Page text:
I've been blogging about mobile for six years. Including things like whether native would beat HTML5, why Facebook switched back to native from HTML5, Native vs. Web, the rise of apps, the evolving definition of ‘app’, how Fortune 1000 CEOs are going to be fired for missing the Mobile Crush, how apps have a strong distribution channel, about NPR, Nat Geo, USA Today, Washington Post & others talking about mobile strategy back in 2010, how mobile is way more than a 2nd screen, how mobile data connections will replace wifi, the future of media on mobile, the mobile engagement challenge that nobody's talking about (yet) and how there are two types of engagement to optimize for, the basics of mobile, the future of mobile advertising, mobile events like WWDC 2010, a 45 min screencast back in 2010 with some big thinking about small phones, how mobile influences social strategies, what the iPad means for media, Sprint vs. AT&T speed comparison (spoiler alert: AT&T wins by a landslide), using mobile to lifehack a check deposit from 2000 miles away, mini apps, how mobile enables the interest graph, why we founded + sold AppMakr and Socialize (and the infrastructure required to run it), Android’s growth, SDK adoption tips (and tricks), as well as what mobile might look like in the future, including a review on Google Glass, hacking Glass, Tile, the Internet of Things, and what APIs mean for mobile. So needless to say, I’m deep into mobile.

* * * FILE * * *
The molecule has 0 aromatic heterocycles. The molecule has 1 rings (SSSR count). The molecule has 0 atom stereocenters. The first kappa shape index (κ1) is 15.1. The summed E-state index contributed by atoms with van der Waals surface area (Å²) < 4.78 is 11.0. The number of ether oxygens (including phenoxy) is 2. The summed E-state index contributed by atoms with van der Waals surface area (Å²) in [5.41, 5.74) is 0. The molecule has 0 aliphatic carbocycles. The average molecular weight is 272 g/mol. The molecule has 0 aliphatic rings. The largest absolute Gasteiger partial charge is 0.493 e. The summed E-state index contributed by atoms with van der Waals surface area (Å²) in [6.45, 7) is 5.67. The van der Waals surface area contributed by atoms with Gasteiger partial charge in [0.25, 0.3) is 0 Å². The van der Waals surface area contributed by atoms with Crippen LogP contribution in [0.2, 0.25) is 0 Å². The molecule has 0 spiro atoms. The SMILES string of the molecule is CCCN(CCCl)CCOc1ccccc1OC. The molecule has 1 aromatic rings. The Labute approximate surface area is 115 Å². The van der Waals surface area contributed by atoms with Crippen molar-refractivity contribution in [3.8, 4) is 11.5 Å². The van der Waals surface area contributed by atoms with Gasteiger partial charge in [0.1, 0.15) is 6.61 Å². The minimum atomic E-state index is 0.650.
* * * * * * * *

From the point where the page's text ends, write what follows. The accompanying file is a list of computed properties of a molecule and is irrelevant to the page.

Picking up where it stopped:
But what I just read in the First Round Review (I talk more about FRR here) just blew my mind. They write:

"MYTH #1: Building apps natively per platform is a waste of time and money.
REALITY: If you want a five-star app, build natively. Period.”

Bam. Mind blown. Just like that. Native wins. At least for now.

You can read the entire article here. It’s specifically about the five mistakes startups make around mobile.

The other four myths busted are just as good, as well. What a great article. First Round is killing it.